Fern was also very much a part of the new trend setting sporty type of women, who liked to be tanned and wore the new knitted sportswear for comfort and freedom. Jean Patou had made his name as the designer of fast living French superstar tennis player Suzanne Lenglen's wardrobe, and Fern no doubt appreciated his remarkable ability to combine elegance with comfort. He was the first to create a scented suntanning oil, and this is undoubtedly what the '2 huiles @ 90FF' item is on her invoice.

Wednesday, 20 October 2021

Chubby Cherubs and Demonic Dogs

The Chateau of Azay le Rideau has some nice 16th century carvings at the ends of the rib vaulting in the kitchens. Because the floor level was raised significantly in the 19th century these cherubs and other creatures are more or less at eye level rather than above head height.

Carving at the end of a rib vault, Chateau of Azay le Rideau, Indre et Loire, France. Photo by Loire Valley  Time Travel.

Carving at the end of a rib vault, Chateau of Azay le Rideau, Indre et Loire, France. Photo by Loire Valley  Time Travel.

Carving at the end of a rib vault, Chateau of Azay le Rideau, Indre et Loire, France. Photo by Loire Valley  Time Travel.

Carving at the end of a rib vault, Chateau of Azay le Rideau, Indre et Loire, France. Photo by Loire Valley  Time Travel.

Carving at the end of a rib vault, Chateau of Azay le Rideau, Indre et Loire, France. Photo by Loire Valley  Time Travel.

Carving at the end of a rib vault, Chateau of Azay le Rideau, Indre et Loire, France. Photo by Loire Valley  Time Travel.

Carving at the end of a rib vault, Chateau of Azay le Rideau, Indre et Loire, France. Photo by Loire Valley  Time Travel.

Tuesday, 19 October 2021

In Clover

 

Public toilets, Azay le Rideau, Indre et Loire, France. Photo by Loire Valley Time Travel.

The public toilets in Azay le Rideau have had a somewhat overdue facelift. Most surprisingly the 'weeds' which have been growing on the roof have been allowed to stay and flourish, and now there is a very nice little pollinator patch full of clover and other wild flowers.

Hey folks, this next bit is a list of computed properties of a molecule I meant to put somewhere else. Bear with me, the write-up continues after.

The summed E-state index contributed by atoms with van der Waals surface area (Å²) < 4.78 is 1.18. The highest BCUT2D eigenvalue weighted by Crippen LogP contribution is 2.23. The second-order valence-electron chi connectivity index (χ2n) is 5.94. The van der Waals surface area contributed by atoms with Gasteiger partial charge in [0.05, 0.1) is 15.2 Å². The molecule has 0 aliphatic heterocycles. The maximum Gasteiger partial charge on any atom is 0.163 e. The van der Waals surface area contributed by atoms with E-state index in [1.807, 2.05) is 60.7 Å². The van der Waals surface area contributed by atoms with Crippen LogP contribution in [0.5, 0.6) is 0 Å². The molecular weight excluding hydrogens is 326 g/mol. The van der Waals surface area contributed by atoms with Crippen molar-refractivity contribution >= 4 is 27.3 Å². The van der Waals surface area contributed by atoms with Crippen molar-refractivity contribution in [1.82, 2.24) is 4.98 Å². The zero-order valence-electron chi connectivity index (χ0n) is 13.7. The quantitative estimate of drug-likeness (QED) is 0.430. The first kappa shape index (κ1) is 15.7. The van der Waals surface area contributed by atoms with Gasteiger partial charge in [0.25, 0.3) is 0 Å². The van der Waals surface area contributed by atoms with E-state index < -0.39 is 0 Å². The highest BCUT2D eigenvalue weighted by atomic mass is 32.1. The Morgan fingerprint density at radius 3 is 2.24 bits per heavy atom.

Monday, 18 October 2021

The 2021 Annual Cyclamen Photo

 

Park, Chateau-Hotel de la Tortiniere, Indre et Loire, France. Photo by Loire Valley Time Travel.

This year, once again, the cyclamen photo comes from the lovely Chateau-Hotel de la Tortiniere, at Veigné near Tours. The whole of their woodland is carpeted with pink and white autumn flowering cyclamens. And that's not a bad looking oak tree.

I thought I'd go for something a bit more subtle this year and try to show the extent of the cyclamen carpet. They really are the most obliging and maintenance free plant, flowering from late August to late October.

Sunday, 17 October 2021

Fortress Australia may be re-opening

Then again, it may not. It appears that the re-opening of Australia is likely to be messed around by spats between Federal and State governments. However, when it does, we will expect to have visitors bringing many wonderous things. Not purely restricted to lollies, but probably mainly lollies and the occasional jar of vegemite.


It's the foodstuff of childhood we (OK - I) miss most.

Saturday, 16 October 2021

Abbaye Sainte-Marie-Madeleine de Vézelay

When we were away last month we visited Vézelay. Our main reason for going there was Susan's half memory from a TV documentary of a place that sounded like Vézelay that has a very important late medieval sculpture. Spoiler alert... it's not Vézelay.

The Abbaye Sainte-Marie-Madeleine de Vézelay was originally built between 1120 and 1150. It was sacked by the Hugenots in 1569, and suffered further indignities throughout the 17th and 18th century, and later during the Revolution.


The man who rebuilt Carcassonne, Eugène Viollet-le-Duc, supervised a massive restoration undertaken in several stages between 1840 and 1861, during which time a great deal of weathered and vandalized sculpture was replaced. He also built the flying buttresses that support the nave.

Looking at the newly christened "basilica" it's hard to believe that anything of the original remains. It's bloody big, but we found it underwhelming, in the same way that we find La Basilique du Sacré Cœur de Montmartre in Paris underwhelming.

And you have to pay to park.

Friday, 15 October 2021

We Have Been Working

 On Tuesday, for the first time in 25 months, we used one of our Traction Avant cars for work.

We took Claudette to Loches and Chenonceau, and then on Wednesday we visited Azay le Rideau, Villandry, and Domaine de Candé. It felt novel (but reassuringly familiar) dining in restaurants and visiting chateaux. Lets hope it's something we will be doing more of next year!!

To celebrate, a photo that Susan took yesterday morning.



Thursday, 14 October 2021

A Prehistoric Tool

The other day we popped in to see some friends. Over coffee, served in small bowls made by a local potter, the conversation turned to prehistoric tools. Our area is famous for the fine flint blades made here in Prehistoric times, and the number of flint cores known as 'livres de beurre' (pounds of butter) that the manufacture of these blades left.

Neolithic jadeite axe, private collection, Indre et Loire, France. Photo by Loire Valley Time Travel.